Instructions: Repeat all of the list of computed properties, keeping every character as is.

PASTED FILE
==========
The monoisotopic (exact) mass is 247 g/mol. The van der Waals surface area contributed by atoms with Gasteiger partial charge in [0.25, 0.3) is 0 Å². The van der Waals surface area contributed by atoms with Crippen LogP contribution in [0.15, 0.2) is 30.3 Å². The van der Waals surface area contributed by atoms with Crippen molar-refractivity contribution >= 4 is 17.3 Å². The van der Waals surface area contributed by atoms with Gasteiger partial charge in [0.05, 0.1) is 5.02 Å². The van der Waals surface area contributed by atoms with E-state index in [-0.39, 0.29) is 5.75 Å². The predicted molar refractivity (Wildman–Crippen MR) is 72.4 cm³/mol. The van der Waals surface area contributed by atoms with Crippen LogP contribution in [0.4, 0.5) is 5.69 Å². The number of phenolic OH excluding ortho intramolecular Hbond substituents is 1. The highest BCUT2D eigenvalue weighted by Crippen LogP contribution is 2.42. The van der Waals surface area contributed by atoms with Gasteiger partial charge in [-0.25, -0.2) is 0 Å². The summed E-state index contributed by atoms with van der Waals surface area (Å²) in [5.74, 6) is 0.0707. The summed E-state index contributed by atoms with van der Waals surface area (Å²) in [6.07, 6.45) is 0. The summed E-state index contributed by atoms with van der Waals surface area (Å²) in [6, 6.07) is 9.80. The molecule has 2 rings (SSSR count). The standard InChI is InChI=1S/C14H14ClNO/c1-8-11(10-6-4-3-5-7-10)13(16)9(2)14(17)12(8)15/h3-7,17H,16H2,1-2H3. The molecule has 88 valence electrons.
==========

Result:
The monoisotopic (exact) mass is 247 g/mol. The van der Waals surface area contributed by atoms with Gasteiger partial charge in [0.25, 0.3) is 0 Å². The van der Waals surface area contributed by atoms with Crippen LogP contribution in [0.15, 0.2) is 30.3 Å². The van der Waals surface area contributed by atoms with Crippen molar-refractivity contribution >= 4 is 17.3 Å². The van der Waals surface area contributed by atoms with Gasteiger partial charge in [0.05, 0.1) is 5.02 Å². The van der Waals surface area contributed by atoms with E-state index in [-0.39, 0.29) is 5.75 Å². The predicted molar refractivity (Wildman–Crippen MR) is 72.4 cm³/mol. The van der Waals surface area contributed by atoms with Crippen LogP contribution in [0.4, 0.5) is 5.69 Å². The number of phenolic OH excluding ortho intramolecular Hbond substituents is 1. The highest BCUT2D eigenvalue weighted by Crippen LogP contribution is 2.42. The van der Waals surface area contributed by atoms with Gasteiger partial charge in [-0.25, -0.2) is 0 Å². The summed E-state index contributed by atoms with van der Waals surface area (Å²) in [5.74, 6) is 0.0707. The summed E-state index contributed by atoms with van der Waals surface area (Å²) in [6.07, 6.45) is 0. The summed E-state index contributed by atoms with van der Waals surface area (Å²) in [6, 6.07) is 9.80. The molecule has 2 rings (SSSR count). The standard InChI is InChI=1S/C14H14ClNO/c1-8-11(10-6-4-3-5-7-10)13(16)9(2)14(17)12(8)15/h3-7,17H,16H2,1-2H3. The molecule has 88 valence electrons.